Thursday, February 25, 2010

A Change is Gonna Come: Thoughts on Sarah Cunningham's Picking Dandelions

A few weeks ago, Sarah Cunningham gave me the opportunity to review her new book, Picking Dandelions: Searching For Eden Among Life's Weeds.  My free copy came in the mail and I was psyched to get started, especially after reading one of the inside notes of praise by another author..."Those strongest in faith are those who've questioned their faith."  I've found this to be true--whatever your faith(in God, in no God, in yourself, in each other) may be--and I love reading stories that really dig into the questions, dwell on the answers, and linger in all the spaces in between.  I read all 221 pages of the book on a  flight from Boston to Fort Lauderdale.  I read it, thought about it, discussed it with Jorge, and then re-read many of the passages again.

And now, writing my review, I'm torn.  Very torn. 

I want to like this book.  To be fair, there are many things I do like about this book.  And I admire Sarah for tackling a subject that isn't easy, for putting herself out into the world, for sharing her vision of Eden and daring us to all to create it.  I'm drawn to passages like this one:  "As much as I loved the world and faith as it was, I longed for the world and faith as I believed it could be.  And like many aspiring world-changers, I thought I could somehow be a bridge between the two."  I read that and immediately felt a connection with Sarah.  I recognized myself, my friends, and our belief that we have the power to make life better.

I couldn't help but relate when further down the page she writes, "In the end, we changed less of the world than I had hoped, not even solving the problems of the continent we were on, let alone making a dent in the others."  In those few lines Sarah captures the struggle that many of us are experiencing: We've been told that we can do anything we believe in--but sometimes, at least in the short term, that isn't exactly true.  We do the right thing, be the bigger person, and still find ourselves at the wrong end of fairness.  For world-changers, that can be more than a bit hard to stomach.  And it's exactly why it's so important to keep going, to renew our faith and hope when bitterness and cynicism has all but dried it up.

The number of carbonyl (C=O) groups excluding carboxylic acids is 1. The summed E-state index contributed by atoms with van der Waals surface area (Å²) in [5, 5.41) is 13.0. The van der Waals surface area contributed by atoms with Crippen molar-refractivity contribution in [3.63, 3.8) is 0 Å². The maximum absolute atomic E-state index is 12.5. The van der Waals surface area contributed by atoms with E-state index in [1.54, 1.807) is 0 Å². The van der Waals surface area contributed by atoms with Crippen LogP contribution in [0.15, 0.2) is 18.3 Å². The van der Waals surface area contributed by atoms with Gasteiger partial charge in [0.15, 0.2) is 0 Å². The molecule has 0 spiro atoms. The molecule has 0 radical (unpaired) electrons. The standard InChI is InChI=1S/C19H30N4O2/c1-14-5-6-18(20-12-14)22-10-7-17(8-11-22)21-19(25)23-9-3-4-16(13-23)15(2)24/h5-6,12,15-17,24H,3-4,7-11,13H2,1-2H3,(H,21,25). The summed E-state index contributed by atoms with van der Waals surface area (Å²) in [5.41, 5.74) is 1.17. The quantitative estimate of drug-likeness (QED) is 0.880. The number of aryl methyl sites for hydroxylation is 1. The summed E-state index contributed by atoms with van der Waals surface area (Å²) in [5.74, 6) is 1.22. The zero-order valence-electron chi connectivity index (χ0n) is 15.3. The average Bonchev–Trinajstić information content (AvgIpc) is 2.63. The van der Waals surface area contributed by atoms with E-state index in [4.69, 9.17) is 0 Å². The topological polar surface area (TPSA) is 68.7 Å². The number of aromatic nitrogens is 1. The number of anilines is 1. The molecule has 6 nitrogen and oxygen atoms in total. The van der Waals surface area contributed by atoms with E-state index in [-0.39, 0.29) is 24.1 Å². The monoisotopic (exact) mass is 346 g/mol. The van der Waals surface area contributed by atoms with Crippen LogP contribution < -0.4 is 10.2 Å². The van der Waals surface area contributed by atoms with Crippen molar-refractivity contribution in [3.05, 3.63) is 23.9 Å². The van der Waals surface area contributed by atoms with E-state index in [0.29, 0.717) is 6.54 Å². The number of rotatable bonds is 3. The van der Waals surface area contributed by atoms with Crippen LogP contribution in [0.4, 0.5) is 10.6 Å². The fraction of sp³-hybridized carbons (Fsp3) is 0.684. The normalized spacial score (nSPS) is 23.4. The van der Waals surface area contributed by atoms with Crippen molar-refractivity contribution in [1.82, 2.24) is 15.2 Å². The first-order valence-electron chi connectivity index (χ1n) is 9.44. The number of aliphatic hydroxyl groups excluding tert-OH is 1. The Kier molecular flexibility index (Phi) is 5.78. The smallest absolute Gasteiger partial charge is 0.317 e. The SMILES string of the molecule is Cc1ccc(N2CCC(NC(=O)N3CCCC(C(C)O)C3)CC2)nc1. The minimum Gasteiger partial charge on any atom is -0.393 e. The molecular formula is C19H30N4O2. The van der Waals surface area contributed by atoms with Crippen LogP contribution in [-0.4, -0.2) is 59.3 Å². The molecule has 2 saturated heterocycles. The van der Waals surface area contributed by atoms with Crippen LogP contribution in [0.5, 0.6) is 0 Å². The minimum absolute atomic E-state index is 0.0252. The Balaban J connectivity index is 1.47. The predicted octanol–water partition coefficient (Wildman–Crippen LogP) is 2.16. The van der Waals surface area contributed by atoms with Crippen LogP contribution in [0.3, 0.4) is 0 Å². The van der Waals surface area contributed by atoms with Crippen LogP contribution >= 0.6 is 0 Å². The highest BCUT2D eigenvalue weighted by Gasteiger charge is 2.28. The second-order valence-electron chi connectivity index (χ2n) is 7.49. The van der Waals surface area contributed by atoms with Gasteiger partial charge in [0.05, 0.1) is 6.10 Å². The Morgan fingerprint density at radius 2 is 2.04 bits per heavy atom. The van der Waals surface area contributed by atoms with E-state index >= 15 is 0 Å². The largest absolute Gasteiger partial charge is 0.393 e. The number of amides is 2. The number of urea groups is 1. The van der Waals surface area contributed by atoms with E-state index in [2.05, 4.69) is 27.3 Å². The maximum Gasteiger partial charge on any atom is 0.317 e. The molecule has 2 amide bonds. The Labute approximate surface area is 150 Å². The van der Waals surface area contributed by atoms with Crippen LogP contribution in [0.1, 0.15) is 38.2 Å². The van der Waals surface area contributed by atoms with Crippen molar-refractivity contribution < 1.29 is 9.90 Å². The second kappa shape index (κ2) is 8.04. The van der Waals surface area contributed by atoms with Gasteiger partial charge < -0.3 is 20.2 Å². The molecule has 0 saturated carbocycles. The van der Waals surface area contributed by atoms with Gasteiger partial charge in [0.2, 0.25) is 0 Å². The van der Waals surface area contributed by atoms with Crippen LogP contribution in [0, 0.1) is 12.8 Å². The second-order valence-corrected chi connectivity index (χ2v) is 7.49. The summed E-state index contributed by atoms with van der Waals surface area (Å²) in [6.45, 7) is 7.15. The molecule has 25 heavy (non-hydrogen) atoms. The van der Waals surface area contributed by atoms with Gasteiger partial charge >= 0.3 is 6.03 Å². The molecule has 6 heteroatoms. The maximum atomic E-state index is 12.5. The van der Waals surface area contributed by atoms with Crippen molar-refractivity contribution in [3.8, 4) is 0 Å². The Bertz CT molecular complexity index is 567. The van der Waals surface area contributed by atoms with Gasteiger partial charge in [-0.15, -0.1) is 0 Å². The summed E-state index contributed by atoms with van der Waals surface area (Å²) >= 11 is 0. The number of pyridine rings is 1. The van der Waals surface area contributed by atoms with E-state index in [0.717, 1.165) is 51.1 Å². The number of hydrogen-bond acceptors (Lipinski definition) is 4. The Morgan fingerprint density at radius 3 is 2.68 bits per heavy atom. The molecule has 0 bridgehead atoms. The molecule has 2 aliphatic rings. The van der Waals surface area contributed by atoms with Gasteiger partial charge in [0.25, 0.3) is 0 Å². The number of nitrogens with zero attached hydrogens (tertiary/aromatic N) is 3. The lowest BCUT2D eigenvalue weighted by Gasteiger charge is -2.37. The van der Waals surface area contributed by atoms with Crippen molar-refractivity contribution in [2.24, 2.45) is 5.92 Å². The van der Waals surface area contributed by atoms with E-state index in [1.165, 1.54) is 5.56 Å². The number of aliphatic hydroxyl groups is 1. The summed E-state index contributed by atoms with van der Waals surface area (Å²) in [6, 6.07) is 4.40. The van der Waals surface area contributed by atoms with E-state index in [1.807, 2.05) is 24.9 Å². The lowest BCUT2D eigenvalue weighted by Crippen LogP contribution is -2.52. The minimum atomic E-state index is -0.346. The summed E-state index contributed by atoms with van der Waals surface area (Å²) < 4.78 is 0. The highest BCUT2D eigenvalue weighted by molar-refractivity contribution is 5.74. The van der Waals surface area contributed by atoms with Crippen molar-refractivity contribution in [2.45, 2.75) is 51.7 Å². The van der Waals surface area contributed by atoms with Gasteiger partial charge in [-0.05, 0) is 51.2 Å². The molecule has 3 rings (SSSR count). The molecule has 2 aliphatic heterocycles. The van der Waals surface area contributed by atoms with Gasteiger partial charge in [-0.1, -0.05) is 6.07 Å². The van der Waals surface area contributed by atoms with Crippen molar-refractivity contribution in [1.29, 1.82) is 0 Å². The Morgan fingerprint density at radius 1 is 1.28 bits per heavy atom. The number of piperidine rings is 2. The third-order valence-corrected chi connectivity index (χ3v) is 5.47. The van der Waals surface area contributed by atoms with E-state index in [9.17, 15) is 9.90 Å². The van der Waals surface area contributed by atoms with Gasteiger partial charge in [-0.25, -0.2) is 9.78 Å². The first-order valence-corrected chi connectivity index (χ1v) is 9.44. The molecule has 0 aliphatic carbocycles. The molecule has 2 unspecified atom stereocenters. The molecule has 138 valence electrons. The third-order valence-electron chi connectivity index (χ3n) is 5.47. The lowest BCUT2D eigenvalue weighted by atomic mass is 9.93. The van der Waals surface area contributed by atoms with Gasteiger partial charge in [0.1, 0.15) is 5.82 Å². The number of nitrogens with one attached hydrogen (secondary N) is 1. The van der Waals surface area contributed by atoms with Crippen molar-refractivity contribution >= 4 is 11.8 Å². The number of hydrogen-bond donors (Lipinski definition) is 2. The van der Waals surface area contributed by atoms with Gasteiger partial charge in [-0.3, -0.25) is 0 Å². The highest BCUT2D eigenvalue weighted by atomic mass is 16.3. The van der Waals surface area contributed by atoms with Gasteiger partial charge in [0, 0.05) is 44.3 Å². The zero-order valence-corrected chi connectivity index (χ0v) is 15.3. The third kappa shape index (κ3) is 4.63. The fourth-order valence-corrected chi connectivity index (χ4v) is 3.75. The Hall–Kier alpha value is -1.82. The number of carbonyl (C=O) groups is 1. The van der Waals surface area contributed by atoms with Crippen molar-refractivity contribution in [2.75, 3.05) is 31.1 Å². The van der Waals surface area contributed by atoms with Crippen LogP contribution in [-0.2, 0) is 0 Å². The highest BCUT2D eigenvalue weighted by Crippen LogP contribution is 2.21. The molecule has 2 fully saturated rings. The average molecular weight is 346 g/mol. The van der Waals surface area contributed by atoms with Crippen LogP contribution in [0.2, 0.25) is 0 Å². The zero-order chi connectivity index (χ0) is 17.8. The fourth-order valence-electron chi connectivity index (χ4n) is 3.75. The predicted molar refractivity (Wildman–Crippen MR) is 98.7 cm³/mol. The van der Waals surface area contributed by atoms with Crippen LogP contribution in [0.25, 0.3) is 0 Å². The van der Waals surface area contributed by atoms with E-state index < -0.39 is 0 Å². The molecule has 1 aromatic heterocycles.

So why am I torn?  Because I finished the book and felt disappointed.  It was like I had met someone who was clearly interested in forging a new friendship, but was deliberately keeping me at arms length to protect herself.  I felt like this author has so much potential, so many worthwhile things to say, so many small, relatable moments that add up to a big, meaningful impact. 

But she only skimmed the surface of a deep well of thought, feeling and experience.  And because I sensed the potential, I wanted more.

In the last third of the book, Sarah's message is about change--not the airy-fairy kind of change that is so often thrown around these days, but real, self-actualized, personal change.  She tells us about her flaws and the challenge of "picking those weeds" to create a more vibrant, beautiful garden.  She subtly suggests we do the same.  Our own contribution to a global Eden.  I love that!  Then, just when she's starting to get into those blemishes, she abruptly writes, "In the interest of time, I'm going to skip to the last flaw on my list." 

Sitting on that overly-full plane, flying high above the cities, I shouted NO! in my head.  Don't stop there for heaven's sake!  This is the good stuff, this is the stuff that all of us who want to be better people need to hear more of.  Forget time!  Time will understand.  In the interest of Eden, of Sarah's journey, I wanted her to stick through the messy stuff (It's not exactly a good time to mine the tunnels of our flaws) and keep writing.  I wanted to hear about what made it hard for her to look her flaws in the face and open her arms to change.  I wanted to hear how she coped when change didn't happen quickly enough.  I got a little of that.  Snippets.  But ultimately I felt like the book that Sarah was supposed to write is hidden in the crevices of this one.

I encourage my readers to pick up this book and think about it for yourself.  If you're like me, it will push you into investigating your own faith, your own reasons for embracing change, your own need to examine your flaws honestly, critically, and compassionately.  As Sarah says at the end of her novel, "Picking weeds is a beautiful thing."

And I invite Sarah to take another look at her work, acknowledge her accomplishments, and dive back into the writing waters of self-exploration.  There's more there to discover; your readers will thank you for finding it.

Pick up Sarah's book here.

Read more about the author on her website.

No comments: